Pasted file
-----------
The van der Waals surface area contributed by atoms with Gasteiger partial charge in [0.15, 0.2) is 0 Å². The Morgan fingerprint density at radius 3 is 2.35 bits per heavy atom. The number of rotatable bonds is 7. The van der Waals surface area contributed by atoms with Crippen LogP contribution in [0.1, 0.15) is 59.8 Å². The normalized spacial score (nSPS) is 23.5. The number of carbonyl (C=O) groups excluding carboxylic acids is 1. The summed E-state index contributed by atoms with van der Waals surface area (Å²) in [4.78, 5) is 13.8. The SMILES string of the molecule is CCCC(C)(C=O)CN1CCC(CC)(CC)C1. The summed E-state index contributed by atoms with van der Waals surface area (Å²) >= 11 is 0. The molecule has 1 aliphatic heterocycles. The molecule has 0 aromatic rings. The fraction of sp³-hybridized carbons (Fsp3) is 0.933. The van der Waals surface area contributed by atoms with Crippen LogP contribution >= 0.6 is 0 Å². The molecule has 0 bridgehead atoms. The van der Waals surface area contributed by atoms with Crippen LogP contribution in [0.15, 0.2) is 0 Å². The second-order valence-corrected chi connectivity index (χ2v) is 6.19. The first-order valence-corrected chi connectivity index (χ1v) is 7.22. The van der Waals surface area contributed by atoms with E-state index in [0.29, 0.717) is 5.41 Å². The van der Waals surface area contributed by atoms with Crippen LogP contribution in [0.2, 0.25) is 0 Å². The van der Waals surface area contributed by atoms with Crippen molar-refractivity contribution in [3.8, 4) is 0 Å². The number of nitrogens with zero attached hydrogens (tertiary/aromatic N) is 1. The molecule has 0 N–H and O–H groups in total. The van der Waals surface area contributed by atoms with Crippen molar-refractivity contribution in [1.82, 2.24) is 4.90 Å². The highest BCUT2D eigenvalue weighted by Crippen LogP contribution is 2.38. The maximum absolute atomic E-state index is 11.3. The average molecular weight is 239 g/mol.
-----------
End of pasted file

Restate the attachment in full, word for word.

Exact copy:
The van der Waals surface area contributed by atoms with Gasteiger partial charge in [0.15, 0.2) is 0 Å². The Morgan fingerprint density at radius 3 is 2.35 bits per heavy atom. The number of rotatable bonds is 7. The van der Waals surface area contributed by atoms with Crippen LogP contribution in [0.1, 0.15) is 59.8 Å². The normalized spacial score (nSPS) is 23.5. The number of carbonyl (C=O) groups excluding carboxylic acids is 1. The summed E-state index contributed by atoms with van der Waals surface area (Å²) in [4.78, 5) is 13.8. The SMILES string of the molecule is CCCC(C)(C=O)CN1CCC(CC)(CC)C1. The summed E-state index contributed by atoms with van der Waals surface area (Å²) >= 11 is 0. The molecule has 1 aliphatic heterocycles. The molecule has 0 aromatic rings. The fraction of sp³-hybridized carbons (Fsp3) is 0.933. The van der Waals surface area contributed by atoms with Crippen LogP contribution >= 0.6 is 0 Å². The molecule has 0 bridgehead atoms. The van der Waals surface area contributed by atoms with Crippen LogP contribution in [0.15, 0.2) is 0 Å². The second-order valence-corrected chi connectivity index (χ2v) is 6.19. The first-order valence-corrected chi connectivity index (χ1v) is 7.22. The van der Waals surface area contributed by atoms with E-state index in [0.29, 0.717) is 5.41 Å². The van der Waals surface area contributed by atoms with Crippen LogP contribution in [0.2, 0.25) is 0 Å². The van der Waals surface area contributed by atoms with Crippen molar-refractivity contribution in [3.8, 4) is 0 Å². The number of nitrogens with zero attached hydrogens (tertiary/aromatic N) is 1. The molecule has 0 N–H and O–H groups in total. The van der Waals surface area contributed by atoms with Crippen molar-refractivity contribution in [1.82, 2.24) is 4.90 Å². The highest BCUT2D eigenvalue weighted by Crippen LogP contribution is 2.38. The maximum absolute atomic E-state index is 11.3. The average molecular weight is 239 g/mol.